Perwoll Black before

Super gross grimy socks are one of the ultimate challenges for a laundry detergent as far as I’m concerned

…and washed them along with a load of colors using nothing but Perwoll Black.

Perwoll Black load

A regular load of colors: mostly t-shirts and socks

I chose the same settings I normally use: Custom Cycle, Warm (40C/104F), Heavy Soil (prewash), Sensitive (extra rinse). I used about 1 full cap of Perwoll Black divided between the prewash and main wash compartments.

Now, a little bit about my laundry philosophy: most of the time I really prefer all-in-one solutions. I don’t want to spend time pretreating stains or adding any detergent boosters to my regular everyday loads. The reason I was curious about the strength of Perwoll Black was that with black clothing it can be difficult to tell just how clean they are getting, till the deodorant residue sets in of course. And then you’re in for some trouble!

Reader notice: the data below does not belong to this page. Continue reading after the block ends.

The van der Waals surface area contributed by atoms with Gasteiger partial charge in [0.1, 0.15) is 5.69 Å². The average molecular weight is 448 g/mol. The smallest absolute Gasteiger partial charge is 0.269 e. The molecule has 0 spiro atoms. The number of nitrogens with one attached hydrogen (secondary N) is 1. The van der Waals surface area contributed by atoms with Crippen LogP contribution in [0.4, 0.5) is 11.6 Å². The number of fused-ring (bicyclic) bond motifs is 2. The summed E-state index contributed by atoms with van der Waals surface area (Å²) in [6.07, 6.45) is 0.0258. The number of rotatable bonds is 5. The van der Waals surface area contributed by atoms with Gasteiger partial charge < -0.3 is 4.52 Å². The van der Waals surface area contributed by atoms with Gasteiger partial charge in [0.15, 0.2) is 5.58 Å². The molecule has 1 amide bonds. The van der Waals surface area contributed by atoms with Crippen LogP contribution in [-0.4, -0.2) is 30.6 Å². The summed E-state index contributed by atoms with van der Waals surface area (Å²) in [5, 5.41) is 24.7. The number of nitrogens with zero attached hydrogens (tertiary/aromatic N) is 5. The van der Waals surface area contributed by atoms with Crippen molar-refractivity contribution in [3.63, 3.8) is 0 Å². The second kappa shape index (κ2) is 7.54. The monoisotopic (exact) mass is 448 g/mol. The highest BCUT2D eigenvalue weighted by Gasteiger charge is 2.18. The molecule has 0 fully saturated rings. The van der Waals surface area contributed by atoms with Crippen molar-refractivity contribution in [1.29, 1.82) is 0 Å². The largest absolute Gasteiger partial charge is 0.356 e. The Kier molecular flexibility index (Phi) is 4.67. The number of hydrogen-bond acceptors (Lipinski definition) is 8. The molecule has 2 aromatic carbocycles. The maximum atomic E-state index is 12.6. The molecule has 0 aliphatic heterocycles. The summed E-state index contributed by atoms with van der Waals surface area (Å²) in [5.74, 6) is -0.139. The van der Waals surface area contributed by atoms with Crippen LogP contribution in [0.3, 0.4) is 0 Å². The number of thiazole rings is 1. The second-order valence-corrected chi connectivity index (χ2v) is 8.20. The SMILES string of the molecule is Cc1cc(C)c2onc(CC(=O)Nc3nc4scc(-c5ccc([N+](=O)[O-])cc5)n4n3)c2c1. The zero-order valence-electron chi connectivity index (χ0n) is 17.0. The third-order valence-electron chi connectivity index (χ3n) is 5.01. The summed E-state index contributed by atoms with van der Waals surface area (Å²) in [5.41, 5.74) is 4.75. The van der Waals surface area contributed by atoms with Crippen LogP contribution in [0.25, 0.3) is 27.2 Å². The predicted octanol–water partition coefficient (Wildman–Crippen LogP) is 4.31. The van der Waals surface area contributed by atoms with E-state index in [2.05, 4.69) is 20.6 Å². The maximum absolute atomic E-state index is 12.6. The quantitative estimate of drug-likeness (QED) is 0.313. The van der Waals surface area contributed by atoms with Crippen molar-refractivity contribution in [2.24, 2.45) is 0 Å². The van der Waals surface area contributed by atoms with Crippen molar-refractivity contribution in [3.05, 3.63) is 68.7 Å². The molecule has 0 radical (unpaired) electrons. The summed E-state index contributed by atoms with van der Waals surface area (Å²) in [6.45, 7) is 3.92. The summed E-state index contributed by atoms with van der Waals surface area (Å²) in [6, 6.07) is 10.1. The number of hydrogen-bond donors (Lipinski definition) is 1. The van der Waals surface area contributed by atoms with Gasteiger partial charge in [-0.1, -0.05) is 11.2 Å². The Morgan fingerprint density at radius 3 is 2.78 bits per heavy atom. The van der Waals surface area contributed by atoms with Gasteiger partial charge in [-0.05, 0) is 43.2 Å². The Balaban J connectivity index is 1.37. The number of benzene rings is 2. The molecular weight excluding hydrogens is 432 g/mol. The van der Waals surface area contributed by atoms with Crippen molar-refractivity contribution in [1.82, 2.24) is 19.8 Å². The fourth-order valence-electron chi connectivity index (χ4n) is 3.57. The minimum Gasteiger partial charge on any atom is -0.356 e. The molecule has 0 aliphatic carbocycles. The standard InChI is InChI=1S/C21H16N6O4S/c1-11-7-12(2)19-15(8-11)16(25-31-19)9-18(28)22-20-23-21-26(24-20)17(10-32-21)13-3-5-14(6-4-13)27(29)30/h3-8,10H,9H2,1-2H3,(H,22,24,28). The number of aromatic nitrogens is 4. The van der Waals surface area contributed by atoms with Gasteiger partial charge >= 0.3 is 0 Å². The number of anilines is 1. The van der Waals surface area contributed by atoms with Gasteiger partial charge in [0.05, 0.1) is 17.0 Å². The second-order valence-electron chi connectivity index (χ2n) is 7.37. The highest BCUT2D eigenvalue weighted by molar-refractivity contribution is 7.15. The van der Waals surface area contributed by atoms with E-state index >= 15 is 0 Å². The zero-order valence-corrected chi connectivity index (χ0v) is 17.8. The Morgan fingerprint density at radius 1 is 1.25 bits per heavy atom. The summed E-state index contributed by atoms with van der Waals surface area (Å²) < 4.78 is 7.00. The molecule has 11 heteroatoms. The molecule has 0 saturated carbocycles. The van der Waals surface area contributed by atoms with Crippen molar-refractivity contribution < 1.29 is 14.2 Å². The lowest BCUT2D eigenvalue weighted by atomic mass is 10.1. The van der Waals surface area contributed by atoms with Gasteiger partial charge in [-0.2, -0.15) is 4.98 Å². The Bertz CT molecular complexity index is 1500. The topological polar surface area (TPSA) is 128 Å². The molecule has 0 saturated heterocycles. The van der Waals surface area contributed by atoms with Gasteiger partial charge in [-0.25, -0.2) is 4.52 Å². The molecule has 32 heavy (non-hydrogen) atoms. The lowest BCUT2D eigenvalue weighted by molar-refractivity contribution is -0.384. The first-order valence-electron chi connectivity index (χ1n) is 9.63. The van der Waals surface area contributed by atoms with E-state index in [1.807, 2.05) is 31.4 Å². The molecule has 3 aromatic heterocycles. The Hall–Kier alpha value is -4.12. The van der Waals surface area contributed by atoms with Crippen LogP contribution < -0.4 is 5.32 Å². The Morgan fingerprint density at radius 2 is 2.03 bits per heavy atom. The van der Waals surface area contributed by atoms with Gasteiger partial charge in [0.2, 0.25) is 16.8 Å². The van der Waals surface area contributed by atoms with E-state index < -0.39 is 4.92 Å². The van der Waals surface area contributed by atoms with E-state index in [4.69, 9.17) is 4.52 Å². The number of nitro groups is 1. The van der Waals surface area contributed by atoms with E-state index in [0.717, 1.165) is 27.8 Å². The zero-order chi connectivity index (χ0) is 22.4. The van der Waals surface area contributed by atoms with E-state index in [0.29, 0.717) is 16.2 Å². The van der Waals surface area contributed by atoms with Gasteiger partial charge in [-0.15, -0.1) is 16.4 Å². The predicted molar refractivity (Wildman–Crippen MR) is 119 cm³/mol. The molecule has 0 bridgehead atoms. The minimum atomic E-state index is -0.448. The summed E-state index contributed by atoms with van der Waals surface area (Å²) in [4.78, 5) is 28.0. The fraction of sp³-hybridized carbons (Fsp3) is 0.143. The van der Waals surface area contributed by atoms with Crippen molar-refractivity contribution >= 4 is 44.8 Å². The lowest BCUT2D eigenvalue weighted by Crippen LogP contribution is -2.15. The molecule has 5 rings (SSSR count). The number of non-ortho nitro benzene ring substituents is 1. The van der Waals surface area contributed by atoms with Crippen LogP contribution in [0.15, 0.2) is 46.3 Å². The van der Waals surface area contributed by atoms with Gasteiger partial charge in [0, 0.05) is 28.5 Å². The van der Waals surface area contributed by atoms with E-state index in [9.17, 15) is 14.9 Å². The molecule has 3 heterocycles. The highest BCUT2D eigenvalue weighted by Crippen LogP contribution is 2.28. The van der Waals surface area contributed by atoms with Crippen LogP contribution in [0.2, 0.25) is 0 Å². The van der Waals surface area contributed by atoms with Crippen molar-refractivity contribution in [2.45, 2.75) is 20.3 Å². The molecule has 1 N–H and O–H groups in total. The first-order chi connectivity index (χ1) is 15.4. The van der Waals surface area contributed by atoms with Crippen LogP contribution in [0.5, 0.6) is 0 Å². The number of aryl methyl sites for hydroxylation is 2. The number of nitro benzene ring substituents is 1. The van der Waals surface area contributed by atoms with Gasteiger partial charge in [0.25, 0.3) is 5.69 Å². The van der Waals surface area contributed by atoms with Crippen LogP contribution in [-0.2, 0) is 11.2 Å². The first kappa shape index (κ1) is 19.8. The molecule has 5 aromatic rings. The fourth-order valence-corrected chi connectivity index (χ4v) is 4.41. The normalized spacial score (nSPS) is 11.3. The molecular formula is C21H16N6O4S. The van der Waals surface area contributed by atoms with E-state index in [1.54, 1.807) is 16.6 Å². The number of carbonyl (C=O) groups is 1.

Seriously, detergent residue is the. worst. thing. ever.

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Perwoll Black Conclusion

But back to the experiment. Here’s what I got as a result of a Perwoll Black wash:

Perwoll Black after

The results: definitely lots of dirt left over

As you can see from the picture above, Perwoll Black is definitely a light duty detergent (which it clearly states on the bottle!), and not something that can handle regular soil levels. At the same time, it leaves clothes incredibly soft, and is gentle on dark colors.

So here’s my verdict: I will continue to use Perwoll Black for loads of darks, but only as a main wash following a prewash with a healthy dose of Miele UltraColor powder. Every couple of washes I will use only a regular detergent for colors to make sure that no grime is getting built up in the fabric. This is also a fantastic option for washing jeans, cardigans and office clothes that I want to keep looking decent for a while.

Have you tried Perwoll Black? The Amazon reviews are quite positive, although the scent is a little controversial.